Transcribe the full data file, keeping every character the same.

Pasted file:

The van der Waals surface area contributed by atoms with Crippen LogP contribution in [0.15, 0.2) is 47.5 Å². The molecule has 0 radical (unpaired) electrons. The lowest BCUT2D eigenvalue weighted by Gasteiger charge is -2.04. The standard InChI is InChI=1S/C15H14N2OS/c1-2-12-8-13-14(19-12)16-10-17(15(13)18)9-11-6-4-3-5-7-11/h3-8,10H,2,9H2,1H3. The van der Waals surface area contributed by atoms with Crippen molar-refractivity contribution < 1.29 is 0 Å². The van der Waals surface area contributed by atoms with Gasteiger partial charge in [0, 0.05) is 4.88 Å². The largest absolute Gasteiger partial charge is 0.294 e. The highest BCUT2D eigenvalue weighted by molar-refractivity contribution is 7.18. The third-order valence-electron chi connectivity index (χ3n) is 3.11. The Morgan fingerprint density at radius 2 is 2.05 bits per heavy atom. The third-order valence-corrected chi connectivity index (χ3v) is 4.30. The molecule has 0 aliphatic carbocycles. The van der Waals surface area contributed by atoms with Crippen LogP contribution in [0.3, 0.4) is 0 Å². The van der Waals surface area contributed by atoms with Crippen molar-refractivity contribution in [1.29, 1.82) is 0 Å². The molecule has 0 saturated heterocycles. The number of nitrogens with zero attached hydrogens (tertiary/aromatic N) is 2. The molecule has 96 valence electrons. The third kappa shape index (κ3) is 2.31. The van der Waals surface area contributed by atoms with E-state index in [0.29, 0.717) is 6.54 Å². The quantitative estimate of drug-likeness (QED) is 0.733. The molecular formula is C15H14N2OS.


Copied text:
The van der Waals surface area contributed by atoms with Crippen LogP contribution in [0.15, 0.2) is 47.5 Å². The molecule has 0 radical (unpaired) electrons. The lowest BCUT2D eigenvalue weighted by Gasteiger charge is -2.04. The standard InChI is InChI=1S/C15H14N2OS/c1-2-12-8-13-14(19-12)16-10-17(15(13)18)9-11-6-4-3-5-7-11/h3-8,10H,2,9H2,1H3. The van der Waals surface area contributed by atoms with Crippen molar-refractivity contribution < 1.29 is 0 Å². The van der Waals surface area contributed by atoms with Gasteiger partial charge in [0, 0.05) is 4.88 Å². The largest absolute Gasteiger partial charge is 0.294 e. The highest BCUT2D eigenvalue weighted by molar-refractivity contribution is 7.18. The third-order valence-electron chi connectivity index (χ3n) is 3.11. The Morgan fingerprint density at radius 2 is 2.05 bits per heavy atom. The third-order valence-corrected chi connectivity index (χ3v) is 4.30. The molecule has 0 aliphatic carbocycles. The van der Waals surface area contributed by atoms with Crippen LogP contribution in [0.3, 0.4) is 0 Å². The van der Waals surface area contributed by atoms with Crippen molar-refractivity contribution in [1.29, 1.82) is 0 Å². The molecule has 0 saturated heterocycles. The number of nitrogens with zero attached hydrogens (tertiary/aromatic N) is 2. The molecule has 96 valence electrons. The third kappa shape index (κ3) is 2.31. The van der Waals surface area contributed by atoms with E-state index in [0.29, 0.717) is 6.54 Å². The quantitative estimate of drug-likeness (QED) is 0.733. The molecular formula is C15H14N2OS.